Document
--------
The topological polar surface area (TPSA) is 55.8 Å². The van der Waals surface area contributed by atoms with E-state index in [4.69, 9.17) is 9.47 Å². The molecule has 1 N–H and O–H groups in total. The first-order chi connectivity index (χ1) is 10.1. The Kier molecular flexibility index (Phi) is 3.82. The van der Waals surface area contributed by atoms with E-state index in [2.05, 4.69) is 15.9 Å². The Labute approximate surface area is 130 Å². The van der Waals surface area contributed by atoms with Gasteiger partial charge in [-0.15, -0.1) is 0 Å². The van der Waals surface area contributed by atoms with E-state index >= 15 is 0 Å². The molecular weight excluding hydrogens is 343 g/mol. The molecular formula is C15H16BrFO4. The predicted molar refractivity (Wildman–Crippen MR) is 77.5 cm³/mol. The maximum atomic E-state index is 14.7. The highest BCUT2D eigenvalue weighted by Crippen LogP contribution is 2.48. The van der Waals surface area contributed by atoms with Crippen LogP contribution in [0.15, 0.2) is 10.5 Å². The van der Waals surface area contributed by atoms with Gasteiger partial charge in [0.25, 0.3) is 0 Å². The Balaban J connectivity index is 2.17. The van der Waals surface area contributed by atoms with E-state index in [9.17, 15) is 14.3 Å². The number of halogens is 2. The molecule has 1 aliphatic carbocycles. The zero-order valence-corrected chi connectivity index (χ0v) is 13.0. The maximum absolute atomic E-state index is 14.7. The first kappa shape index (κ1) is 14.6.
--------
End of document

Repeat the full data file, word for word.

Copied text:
The topological polar surface area (TPSA) is 55.8 Å². The van der Waals surface area contributed by atoms with E-state index in [4.69, 9.17) is 9.47 Å². The molecule has 1 N–H and O–H groups in total. The first-order chi connectivity index (χ1) is 10.1. The Kier molecular flexibility index (Phi) is 3.82. The van der Waals surface area contributed by atoms with E-state index in [2.05, 4.69) is 15.9 Å². The Labute approximate surface area is 130 Å². The van der Waals surface area contributed by atoms with Gasteiger partial charge in [-0.15, -0.1) is 0 Å². The van der Waals surface area contributed by atoms with E-state index >= 15 is 0 Å². The molecular weight excluding hydrogens is 343 g/mol. The molecular formula is C15H16BrFO4. The predicted molar refractivity (Wildman–Crippen MR) is 77.5 cm³/mol. The maximum atomic E-state index is 14.7. The highest BCUT2D eigenvalue weighted by Crippen LogP contribution is 2.48. The van der Waals surface area contributed by atoms with Crippen LogP contribution in [0.15, 0.2) is 10.5 Å². The van der Waals surface area contributed by atoms with Gasteiger partial charge in [0.25, 0.3) is 0 Å². The Balaban J connectivity index is 2.17. The van der Waals surface area contributed by atoms with E-state index in [9.17, 15) is 14.3 Å². The number of halogens is 2. The molecule has 1 aliphatic carbocycles. The zero-order valence-corrected chi connectivity index (χ0v) is 13.0. The maximum absolute atomic E-state index is 14.7. The first kappa shape index (κ1) is 14.6.